2003 Conference Proceedings

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THE ESSENTIALS OF TEAMING FOR A SUCCESSFUL JOB PLACEMENT, A CASE STUDY

Presenters
Jodie Ryan
Washington Department of Services for the Blind (DSB)
Assistive Technology (AT) Specialist

Michael MacKillop
Washington Department of Services for the Blind (DSB)
Assistive Technology (AT) Specialist

Topics:

Vocational Rehabilitation; Blindness; Job Accommodation; Assistive Technology; Teaming

Overview:

A DSB Vocational Rehabilitation (VR) participant, unemployed for over two years and presenting a significant visual disability, is offered employment in a challenging position in a large federal agency. This case study identifies the unique conditions both supporting and challenging the accommodation process, and discusses the roles and responsibilities that the employer, employee/VR participant, VR Counselor, VR Assistive Technology Specialists, AT Vendors, and other external partners took on in an effort to team towards a fully successful accommodation and job placement.

Position Title: Supplies Systems Analyst
Employer: Federal Agency with over 3,300 employees.
Essential Job Functions: Train employees in effective use of software packages for Human Resource and Data management, and web-based information systems.

Identified Strengths that Assisted in Accommodation:

Identified Challenges To Accommodation:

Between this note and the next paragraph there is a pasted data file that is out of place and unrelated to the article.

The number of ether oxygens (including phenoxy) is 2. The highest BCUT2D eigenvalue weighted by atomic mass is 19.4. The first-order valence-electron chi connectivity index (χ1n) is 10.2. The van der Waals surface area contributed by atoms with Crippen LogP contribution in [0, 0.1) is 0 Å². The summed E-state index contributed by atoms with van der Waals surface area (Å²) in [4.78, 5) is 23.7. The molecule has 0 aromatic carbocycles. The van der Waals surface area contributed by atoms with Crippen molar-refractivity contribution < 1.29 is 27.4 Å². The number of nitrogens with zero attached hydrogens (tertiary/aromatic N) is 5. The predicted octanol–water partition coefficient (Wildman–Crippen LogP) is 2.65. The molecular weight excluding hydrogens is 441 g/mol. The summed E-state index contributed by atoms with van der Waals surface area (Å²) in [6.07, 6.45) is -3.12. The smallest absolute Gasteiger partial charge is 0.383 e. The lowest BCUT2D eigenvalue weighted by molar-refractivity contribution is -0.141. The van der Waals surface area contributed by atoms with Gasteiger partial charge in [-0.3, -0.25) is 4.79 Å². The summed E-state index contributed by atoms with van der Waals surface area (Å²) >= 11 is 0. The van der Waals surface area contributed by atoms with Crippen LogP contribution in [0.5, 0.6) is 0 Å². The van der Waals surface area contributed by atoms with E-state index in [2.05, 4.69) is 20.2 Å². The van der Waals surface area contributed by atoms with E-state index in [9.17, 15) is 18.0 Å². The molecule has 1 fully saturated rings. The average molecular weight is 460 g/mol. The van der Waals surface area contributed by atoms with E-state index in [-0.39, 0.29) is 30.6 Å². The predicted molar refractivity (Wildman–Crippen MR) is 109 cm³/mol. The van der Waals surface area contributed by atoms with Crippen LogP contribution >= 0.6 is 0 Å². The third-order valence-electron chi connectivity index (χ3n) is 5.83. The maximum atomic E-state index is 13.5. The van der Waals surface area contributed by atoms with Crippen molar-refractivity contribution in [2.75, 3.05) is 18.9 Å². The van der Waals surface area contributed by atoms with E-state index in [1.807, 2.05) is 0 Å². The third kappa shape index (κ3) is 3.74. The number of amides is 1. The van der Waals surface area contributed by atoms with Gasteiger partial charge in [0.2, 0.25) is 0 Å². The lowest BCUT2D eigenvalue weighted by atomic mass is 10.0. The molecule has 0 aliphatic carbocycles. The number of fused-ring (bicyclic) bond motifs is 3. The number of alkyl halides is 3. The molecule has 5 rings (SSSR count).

Roles in Accommodation

The onsite accommodation assessment was preceded by:

The onsite accommodation assessment conducted by DSB AT Specialists consisted of:

Long-term systems of support initiated to foster independence:

Summary

The scope of the accommodations made to this jobsite was daunting, and would not have been possible without the assistance of a number of players acting as a team.

The primary role of the DSB AT staff was to act as facilitators for ensuring communications among all parties, for bringing the appropriate parties together for decision-making, and following up to ensure that agreed-to action items were completed in a timely manner. Our expertise required us to acknowledge the limits of our skills and to bring in the appropriate parties (AT vendor; employer IT Department; employer; employee/VR participant) at the appropriate stage of accommodation.

We needed to communicate the reality and breadth of workplace changes needed to be enacted in order to allow for accommodation, and to assuage fears and assure parties that change is possible, suggesting some potential change, and facilitating exchanges among the other parties in order to generate ideas for other means of accommodation.

For a successful accommodation, AT staff became the bridge that allowed the assorted parties to talk, understand each other, and agree toward actions. The key for this jobsite accommodation was to foster the various expertise and levels of authority into a unified team, working toward the same goal.


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